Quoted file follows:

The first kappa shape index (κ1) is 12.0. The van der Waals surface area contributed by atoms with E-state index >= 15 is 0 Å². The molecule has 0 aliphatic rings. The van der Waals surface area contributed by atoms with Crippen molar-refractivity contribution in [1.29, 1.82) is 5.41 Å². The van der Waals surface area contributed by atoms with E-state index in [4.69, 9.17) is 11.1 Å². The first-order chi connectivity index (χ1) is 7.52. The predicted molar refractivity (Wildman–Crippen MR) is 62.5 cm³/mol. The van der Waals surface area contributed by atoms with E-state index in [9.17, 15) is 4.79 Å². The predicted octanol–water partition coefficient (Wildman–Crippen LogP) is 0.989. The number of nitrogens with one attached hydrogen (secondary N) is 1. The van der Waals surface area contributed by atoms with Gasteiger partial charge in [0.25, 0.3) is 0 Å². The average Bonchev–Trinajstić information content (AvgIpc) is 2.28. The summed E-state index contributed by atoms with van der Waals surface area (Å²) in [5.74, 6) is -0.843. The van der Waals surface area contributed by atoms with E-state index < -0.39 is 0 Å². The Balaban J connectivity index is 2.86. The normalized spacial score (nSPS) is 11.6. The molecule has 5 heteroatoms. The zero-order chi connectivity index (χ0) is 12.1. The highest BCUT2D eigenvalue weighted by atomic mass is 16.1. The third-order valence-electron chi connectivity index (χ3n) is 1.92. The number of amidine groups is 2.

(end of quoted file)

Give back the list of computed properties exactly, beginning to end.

The first kappa shape index (κ1) is 12.0. The van der Waals surface area contributed by atoms with E-state index >= 15 is 0 Å². The molecule has 0 aliphatic rings. The van der Waals surface area contributed by atoms with Crippen molar-refractivity contribution in [1.29, 1.82) is 5.41 Å². The van der Waals surface area contributed by atoms with E-state index in [4.69, 9.17) is 11.1 Å². The first-order chi connectivity index (χ1) is 7.52. The predicted molar refractivity (Wildman–Crippen MR) is 62.5 cm³/mol. The van der Waals surface area contributed by atoms with E-state index in [9.17, 15) is 4.79 Å². The predicted octanol–water partition coefficient (Wildman–Crippen LogP) is 0.989. The number of nitrogens with one attached hydrogen (secondary N) is 1. The van der Waals surface area contributed by atoms with Gasteiger partial charge in [0.25, 0.3) is 0 Å². The average Bonchev–Trinajstić information content (AvgIpc) is 2.28. The summed E-state index contributed by atoms with van der Waals surface area (Å²) in [5.74, 6) is -0.843. The van der Waals surface area contributed by atoms with E-state index < -0.39 is 0 Å². The Balaban J connectivity index is 2.86. The normalized spacial score (nSPS) is 11.6. The molecule has 5 heteroatoms. The zero-order chi connectivity index (χ0) is 12.1. The highest BCUT2D eigenvalue weighted by atomic mass is 16.1. The third-order valence-electron chi connectivity index (χ3n) is 1.92. The number of amidine groups is 2.